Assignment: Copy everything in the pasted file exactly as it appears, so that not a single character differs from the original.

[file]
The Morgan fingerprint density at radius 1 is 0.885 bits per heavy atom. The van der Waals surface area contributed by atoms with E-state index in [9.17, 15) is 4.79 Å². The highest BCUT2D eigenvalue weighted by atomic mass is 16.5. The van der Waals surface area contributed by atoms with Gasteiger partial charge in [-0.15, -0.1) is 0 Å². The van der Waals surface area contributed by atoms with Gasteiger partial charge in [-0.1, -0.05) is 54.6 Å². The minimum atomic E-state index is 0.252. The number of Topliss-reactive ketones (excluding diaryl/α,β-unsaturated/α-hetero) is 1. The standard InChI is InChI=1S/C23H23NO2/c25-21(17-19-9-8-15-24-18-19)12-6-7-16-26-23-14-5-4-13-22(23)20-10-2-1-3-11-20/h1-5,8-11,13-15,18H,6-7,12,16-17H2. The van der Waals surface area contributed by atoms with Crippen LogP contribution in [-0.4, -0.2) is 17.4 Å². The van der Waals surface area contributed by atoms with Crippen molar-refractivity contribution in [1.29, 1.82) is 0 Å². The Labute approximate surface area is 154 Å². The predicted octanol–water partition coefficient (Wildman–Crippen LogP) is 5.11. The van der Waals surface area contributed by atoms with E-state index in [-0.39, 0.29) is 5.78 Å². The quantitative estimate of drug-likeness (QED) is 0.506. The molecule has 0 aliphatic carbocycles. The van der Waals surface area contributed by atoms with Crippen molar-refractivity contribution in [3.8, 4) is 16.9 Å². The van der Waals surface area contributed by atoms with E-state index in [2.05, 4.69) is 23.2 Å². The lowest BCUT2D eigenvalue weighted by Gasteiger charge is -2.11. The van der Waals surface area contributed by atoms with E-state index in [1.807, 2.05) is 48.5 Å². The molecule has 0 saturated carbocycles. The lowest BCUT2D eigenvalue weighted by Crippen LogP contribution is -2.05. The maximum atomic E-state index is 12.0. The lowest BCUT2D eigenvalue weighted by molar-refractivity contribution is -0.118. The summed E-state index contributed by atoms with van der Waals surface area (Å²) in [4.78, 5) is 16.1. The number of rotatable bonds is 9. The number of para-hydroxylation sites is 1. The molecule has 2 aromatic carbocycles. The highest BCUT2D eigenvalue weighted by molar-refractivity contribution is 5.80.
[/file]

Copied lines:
The Morgan fingerprint density at radius 1 is 0.885 bits per heavy atom. The van der Waals surface area contributed by atoms with E-state index in [9.17, 15) is 4.79 Å². The highest BCUT2D eigenvalue weighted by atomic mass is 16.5. The van der Waals surface area contributed by atoms with Gasteiger partial charge in [-0.15, -0.1) is 0 Å². The van der Waals surface area contributed by atoms with Gasteiger partial charge in [-0.1, -0.05) is 54.6 Å². The minimum atomic E-state index is 0.252. The number of Topliss-reactive ketones (excluding diaryl/α,β-unsaturated/α-hetero) is 1. The standard InChI is InChI=1S/C23H23NO2/c25-21(17-19-9-8-15-24-18-19)12-6-7-16-26-23-14-5-4-13-22(23)20-10-2-1-3-11-20/h1-5,8-11,13-15,18H,6-7,12,16-17H2. The van der Waals surface area contributed by atoms with Crippen LogP contribution in [-0.4, -0.2) is 17.4 Å². The van der Waals surface area contributed by atoms with Crippen molar-refractivity contribution in [1.29, 1.82) is 0 Å². The Labute approximate surface area is 154 Å². The predicted octanol–water partition coefficient (Wildman–Crippen LogP) is 5.11. The van der Waals surface area contributed by atoms with E-state index in [-0.39, 0.29) is 5.78 Å². The quantitative estimate of drug-likeness (QED) is 0.506. The molecule has 0 aliphatic carbocycles. The van der Waals surface area contributed by atoms with Crippen molar-refractivity contribution in [3.8, 4) is 16.9 Å². The van der Waals surface area contributed by atoms with E-state index in [2.05, 4.69) is 23.2 Å². The lowest BCUT2D eigenvalue weighted by Gasteiger charge is -2.11. The van der Waals surface area contributed by atoms with E-state index in [1.807, 2.05) is 48.5 Å². The molecule has 0 saturated carbocycles. The lowest BCUT2D eigenvalue weighted by Crippen LogP contribution is -2.05. The maximum atomic E-state index is 12.0. The lowest BCUT2D eigenvalue weighted by molar-refractivity contribution is -0.118. The summed E-state index contributed by atoms with van der Waals surface area (Å²) in [4.78, 5) is 16.1. The number of rotatable bonds is 9. The number of para-hydroxylation sites is 1. The molecule has 2 aromatic carbocycles. The highest BCUT2D eigenvalue weighted by molar-refractivity contribution is 5.80.